With the change of seasons comes a change in the visitors to our yard. We still have the birds that are usually only around for the colder months, such as the juncos, but the goldfinches are transitioning from their murkier colors to their more vibrant green-gold colors, the red-winged blackbirds and the cowbirds are showing up, and then there's been this guy visiting the pond a lot lately...
Look close - I assure you - he's back there!
Ok, so my cool little camera really doesn't do so great with long-distance pictures. At 16x digital zoom, and trying to stabilize it by holding it up against a window, I still get some REALLY blurry pics. So I decided to try something different...I held it up to the non-scratched eye-hole/lens (the other IS scratched) of this pair of binoculars that my dad had when we were kids. My folks don't use 'em and so they let me have them last year when I started commenting on all the wildlife we see out the back door.
Y'know what? It kinda worked! Sorta!
Wait, didn't have it pressed up against the lens hard enough. Here we go...
Those pics still aren't great, and trust me, there's a LOT of discarded pics that were a mess. But some of these aren't too bad.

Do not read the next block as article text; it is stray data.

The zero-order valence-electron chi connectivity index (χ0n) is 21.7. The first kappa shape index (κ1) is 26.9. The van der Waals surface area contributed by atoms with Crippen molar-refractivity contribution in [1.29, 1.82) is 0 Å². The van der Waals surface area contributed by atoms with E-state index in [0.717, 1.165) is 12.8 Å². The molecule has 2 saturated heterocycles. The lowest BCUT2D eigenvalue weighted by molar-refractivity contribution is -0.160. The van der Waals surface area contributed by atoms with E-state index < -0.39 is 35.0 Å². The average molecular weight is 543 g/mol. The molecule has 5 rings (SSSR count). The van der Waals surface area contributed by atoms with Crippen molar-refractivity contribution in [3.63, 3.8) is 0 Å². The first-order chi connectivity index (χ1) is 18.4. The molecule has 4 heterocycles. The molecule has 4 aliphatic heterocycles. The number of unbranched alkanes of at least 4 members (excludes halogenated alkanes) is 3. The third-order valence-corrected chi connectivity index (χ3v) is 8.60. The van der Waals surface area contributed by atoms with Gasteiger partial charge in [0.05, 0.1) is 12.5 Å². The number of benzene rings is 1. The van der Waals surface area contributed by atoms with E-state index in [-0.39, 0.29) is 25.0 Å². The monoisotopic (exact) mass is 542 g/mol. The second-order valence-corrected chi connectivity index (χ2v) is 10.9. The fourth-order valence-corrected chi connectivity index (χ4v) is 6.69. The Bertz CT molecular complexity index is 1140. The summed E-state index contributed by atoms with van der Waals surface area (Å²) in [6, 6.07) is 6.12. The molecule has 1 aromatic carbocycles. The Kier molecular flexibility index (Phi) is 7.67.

Now the heron will usually just freeze in place if I'm letting Doogie out while the bird's in the pond, or if I'm moving around outside while staying fairly close to the house. But it doesn't take too much to spook him/her... And I tell ya, when that thing's in flight, it's like having a pteradactyl in the backyard!
Unfortunately, I can't zoom in and get good shots - there's just too much motion for the camera to focus. Oh well - the distance shots are pretty darn cool!
And considering how big the bird is, it's hard to believe it still finds places to sit up in the trees! This particular time I sat there and waaaaited and waaaaaited, hoping he'd fly some more (without me trying to spook him), or perhaps even coast down to a landing. The bird's more patient than I am...I gave up after about 5 minutes.
I half expect the branches to break out from under him, but being a bird, I'm sure he's all hollow-boned and, as they say, light as a feather.
It's also fun to watch him walking around, bobbing his neck back and forth with each step. I guess you're kinda missing that effect here, eh?
Here, maybe these two videos will help. And I hope you enjoy the commentary from me and Brett watching him...